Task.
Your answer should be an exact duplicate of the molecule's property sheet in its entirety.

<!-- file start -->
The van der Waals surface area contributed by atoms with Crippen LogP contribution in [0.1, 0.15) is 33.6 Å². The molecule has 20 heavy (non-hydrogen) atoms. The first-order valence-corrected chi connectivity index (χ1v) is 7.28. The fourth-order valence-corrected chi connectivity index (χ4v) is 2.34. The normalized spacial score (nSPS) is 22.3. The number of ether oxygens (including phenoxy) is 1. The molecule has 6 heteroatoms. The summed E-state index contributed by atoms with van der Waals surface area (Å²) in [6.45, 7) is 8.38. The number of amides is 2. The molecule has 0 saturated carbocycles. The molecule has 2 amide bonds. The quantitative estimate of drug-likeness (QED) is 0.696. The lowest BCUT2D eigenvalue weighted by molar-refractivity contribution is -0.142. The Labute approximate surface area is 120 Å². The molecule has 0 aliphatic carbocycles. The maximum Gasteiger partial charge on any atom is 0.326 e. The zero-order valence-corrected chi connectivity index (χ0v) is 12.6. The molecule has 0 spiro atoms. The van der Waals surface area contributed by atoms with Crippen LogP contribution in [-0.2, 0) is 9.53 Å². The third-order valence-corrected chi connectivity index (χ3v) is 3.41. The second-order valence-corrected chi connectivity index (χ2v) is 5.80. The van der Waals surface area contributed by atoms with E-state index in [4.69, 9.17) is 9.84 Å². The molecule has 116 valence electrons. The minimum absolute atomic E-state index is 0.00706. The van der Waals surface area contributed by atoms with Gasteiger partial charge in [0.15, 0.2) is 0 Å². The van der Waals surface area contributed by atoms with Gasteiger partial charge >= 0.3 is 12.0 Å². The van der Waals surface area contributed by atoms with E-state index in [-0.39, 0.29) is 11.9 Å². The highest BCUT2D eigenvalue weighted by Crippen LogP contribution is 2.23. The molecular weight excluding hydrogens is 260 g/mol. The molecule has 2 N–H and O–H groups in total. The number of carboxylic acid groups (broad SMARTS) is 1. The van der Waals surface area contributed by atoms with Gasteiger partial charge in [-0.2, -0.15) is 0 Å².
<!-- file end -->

The van der Waals surface area contributed by atoms with Crippen LogP contribution in [0.1, 0.15) is 33.6 Å². The molecule has 20 heavy (non-hydrogen) atoms. The first-order valence-corrected chi connectivity index (χ1v) is 7.28. The fourth-order valence-corrected chi connectivity index (χ4v) is 2.34. The normalized spacial score (nSPS) is 22.3. The number of ether oxygens (including phenoxy) is 1. The molecule has 6 heteroatoms. The summed E-state index contributed by atoms with van der Waals surface area (Å²) in [6.45, 7) is 8.38. The number of amides is 2. The molecule has 0 saturated carbocycles. The molecule has 2 amide bonds. The quantitative estimate of drug-likeness (QED) is 0.696. The lowest BCUT2D eigenvalue weighted by molar-refractivity contribution is -0.142. The Labute approximate surface area is 120 Å². The molecule has 0 aliphatic carbocycles. The maximum Gasteiger partial charge on any atom is 0.326 e. The zero-order valence-corrected chi connectivity index (χ0v) is 12.6. The molecule has 0 spiro atoms. The van der Waals surface area contributed by atoms with Crippen LogP contribution in [-0.2, 0) is 9.53 Å². The third-order valence-corrected chi connectivity index (χ3v) is 3.41. The second-order valence-corrected chi connectivity index (χ2v) is 5.80. The van der Waals surface area contributed by atoms with E-state index in [4.69, 9.17) is 9.84 Å². The molecule has 116 valence electrons. The minimum absolute atomic E-state index is 0.00706. The van der Waals surface area contributed by atoms with Gasteiger partial charge in [0.15, 0.2) is 0 Å². The van der Waals surface area contributed by atoms with Gasteiger partial charge >= 0.3 is 12.0 Å². The van der Waals surface area contributed by atoms with E-state index in [-0.39, 0.29) is 11.9 Å². The highest BCUT2D eigenvalue weighted by Crippen LogP contribution is 2.23. The molecular weight excluding hydrogens is 260 g/mol. The molecule has 2 N–H and O–H groups in total. The number of carboxylic acid groups (broad SMARTS) is 1. The van der Waals surface area contributed by atoms with Gasteiger partial charge in [-0.2, -0.15) is 0 Å².